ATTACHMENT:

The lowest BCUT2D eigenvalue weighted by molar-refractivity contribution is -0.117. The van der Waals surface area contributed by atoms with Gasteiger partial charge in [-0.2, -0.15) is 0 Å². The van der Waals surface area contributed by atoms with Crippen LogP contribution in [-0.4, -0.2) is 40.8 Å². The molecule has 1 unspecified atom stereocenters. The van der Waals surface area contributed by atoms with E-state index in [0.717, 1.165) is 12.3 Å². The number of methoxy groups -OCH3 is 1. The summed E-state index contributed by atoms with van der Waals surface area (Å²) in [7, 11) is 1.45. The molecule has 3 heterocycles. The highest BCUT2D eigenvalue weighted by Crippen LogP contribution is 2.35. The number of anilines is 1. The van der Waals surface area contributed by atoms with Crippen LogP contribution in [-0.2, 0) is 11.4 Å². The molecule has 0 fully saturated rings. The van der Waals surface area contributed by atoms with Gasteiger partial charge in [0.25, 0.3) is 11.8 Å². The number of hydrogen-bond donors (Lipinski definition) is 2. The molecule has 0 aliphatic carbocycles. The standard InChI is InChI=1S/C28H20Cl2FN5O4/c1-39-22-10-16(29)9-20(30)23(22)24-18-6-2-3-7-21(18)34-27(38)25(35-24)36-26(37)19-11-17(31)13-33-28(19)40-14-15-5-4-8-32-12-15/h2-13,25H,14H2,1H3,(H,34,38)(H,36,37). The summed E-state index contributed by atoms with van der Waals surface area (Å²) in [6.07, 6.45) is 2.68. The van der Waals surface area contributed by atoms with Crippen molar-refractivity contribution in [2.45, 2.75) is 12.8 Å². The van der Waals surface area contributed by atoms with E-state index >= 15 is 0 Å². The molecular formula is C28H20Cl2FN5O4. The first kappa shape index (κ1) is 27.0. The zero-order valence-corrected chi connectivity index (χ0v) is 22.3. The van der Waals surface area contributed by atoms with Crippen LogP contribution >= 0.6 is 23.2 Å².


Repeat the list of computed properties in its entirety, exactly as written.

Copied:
The lowest BCUT2D eigenvalue weighted by molar-refractivity contribution is -0.117. The van der Waals surface area contributed by atoms with Gasteiger partial charge in [-0.2, -0.15) is 0 Å². The van der Waals surface area contributed by atoms with Crippen LogP contribution in [-0.4, -0.2) is 40.8 Å². The molecule has 1 unspecified atom stereocenters. The van der Waals surface area contributed by atoms with E-state index in [0.717, 1.165) is 12.3 Å². The number of methoxy groups -OCH3 is 1. The summed E-state index contributed by atoms with van der Waals surface area (Å²) in [7, 11) is 1.45. The molecule has 3 heterocycles. The highest BCUT2D eigenvalue weighted by Crippen LogP contribution is 2.35. The number of anilines is 1. The van der Waals surface area contributed by atoms with Crippen LogP contribution in [-0.2, 0) is 11.4 Å². The molecule has 0 fully saturated rings. The van der Waals surface area contributed by atoms with Gasteiger partial charge in [0.25, 0.3) is 11.8 Å². The number of hydrogen-bond donors (Lipinski definition) is 2. The molecule has 0 aliphatic carbocycles. The standard InChI is InChI=1S/C28H20Cl2FN5O4/c1-39-22-10-16(29)9-20(30)23(22)24-18-6-2-3-7-21(18)34-27(38)25(35-24)36-26(37)19-11-17(31)13-33-28(19)40-14-15-5-4-8-32-12-15/h2-13,25H,14H2,1H3,(H,34,38)(H,36,37). The summed E-state index contributed by atoms with van der Waals surface area (Å²) in [6.07, 6.45) is 2.68. The van der Waals surface area contributed by atoms with Crippen molar-refractivity contribution in [2.45, 2.75) is 12.8 Å². The van der Waals surface area contributed by atoms with E-state index >= 15 is 0 Å². The molecular formula is C28H20Cl2FN5O4. The first kappa shape index (κ1) is 27.0. The zero-order valence-corrected chi connectivity index (χ0v) is 22.3. The van der Waals surface area contributed by atoms with Crippen LogP contribution >= 0.6 is 23.2 Å².